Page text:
It’s not fun, or even a little bit enjoyable, when you categorise your home life with your adolescent as a war zone. Full of clashes, skirmishes and endless battles. If it’s not one thing, it’s another, right?

You want to change the way you operate for better connections with your adolescent. 

When you’re feeling like that it’s a good sign to move into retreat mode:

  • Do some reading
  • Get some coaching
  • Take an online course
  • Make a few strategic changes
  • Learn to say, “NO”
  • Set a few boundaries

Change the way you operate.Never underestimate the value of retreat. You may have lost the last battle; that doesn’t mean the war is over.


A retreat is a strategic withdrawal from an engagement. The reason you are retreating is because you can see that the things you are doing are not working. Itt is time for a rest and a regroup. It’s time to:

  • Get some energy. 
  • Shift your focus. 
  • Learn
  • Immerse yourself in new ideas. 
  • Make a new plan


And then return to the family refreshed, renewed and revitalised with a change of tactics.


The tactics are strengthened when you use them to tap into connection. To strengthen the ones that are visible, and to grow new connections that will steer you forward together. 


Nature gives parents an advantage – it’s called unconditional love. The sort of love that says, “I see you. I love you. And I’m not buying the rest.”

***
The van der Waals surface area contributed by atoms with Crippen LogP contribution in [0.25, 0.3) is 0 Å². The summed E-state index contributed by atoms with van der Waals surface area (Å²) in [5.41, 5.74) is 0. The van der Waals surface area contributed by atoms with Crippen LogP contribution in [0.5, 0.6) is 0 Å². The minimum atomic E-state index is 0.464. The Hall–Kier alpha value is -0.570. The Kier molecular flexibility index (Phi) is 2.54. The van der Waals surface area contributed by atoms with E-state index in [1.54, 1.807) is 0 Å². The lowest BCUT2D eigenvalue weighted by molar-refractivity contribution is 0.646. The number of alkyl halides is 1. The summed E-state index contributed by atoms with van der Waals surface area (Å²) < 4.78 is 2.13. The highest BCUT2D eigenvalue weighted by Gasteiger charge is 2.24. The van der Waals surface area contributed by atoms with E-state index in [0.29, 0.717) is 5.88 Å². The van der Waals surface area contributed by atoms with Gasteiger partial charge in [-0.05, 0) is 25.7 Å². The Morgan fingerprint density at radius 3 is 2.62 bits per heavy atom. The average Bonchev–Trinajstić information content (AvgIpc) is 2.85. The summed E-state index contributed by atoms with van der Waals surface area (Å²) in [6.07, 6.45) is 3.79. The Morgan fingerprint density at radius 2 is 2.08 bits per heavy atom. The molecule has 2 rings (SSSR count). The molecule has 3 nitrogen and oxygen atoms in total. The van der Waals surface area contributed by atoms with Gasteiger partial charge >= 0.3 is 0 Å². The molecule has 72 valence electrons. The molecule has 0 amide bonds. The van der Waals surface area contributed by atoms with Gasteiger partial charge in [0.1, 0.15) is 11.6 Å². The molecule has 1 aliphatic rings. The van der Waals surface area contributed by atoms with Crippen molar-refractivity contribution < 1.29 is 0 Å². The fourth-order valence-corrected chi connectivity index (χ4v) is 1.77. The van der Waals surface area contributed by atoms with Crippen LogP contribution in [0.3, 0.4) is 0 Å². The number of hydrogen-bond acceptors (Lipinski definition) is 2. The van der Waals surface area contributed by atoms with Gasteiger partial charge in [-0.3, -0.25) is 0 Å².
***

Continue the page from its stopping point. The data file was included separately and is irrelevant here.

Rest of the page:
When they’re little they have that need to look to us, their parents, for connection. As they grow, they have that need to look to their peers for connection. These changes are not personal. They’re simply nature doing it’s job and our children are following their hard wired biological programming as this unfolds. 


A savvy parent of teens will work with this change. And learning to be the parent who stays connected to their adolescent while their adolescent is making connections away from the family. 


And the best way to do this, the way that speaks straight to their heart, is by stories. Activate the stories that connect. The stories about the things they did when they were little. And the things you did when you were little. The stories that talk about the hard things, as well as the fun times. Stories weave the magic of the spells that bind us. When things are challenging, talk about what a great story this is going to make one day. And ask them, how would they like the ending to be? Weave a story that connects you together and lets you guide them to create their own ending. 


Stuck for how to get started? Check out Teen Talk or one-to-one coaching with Melanie and take your adolescent parenting to a whole new level. A level your adolescents will appreciate. After all, a great adolescent makes a great adult.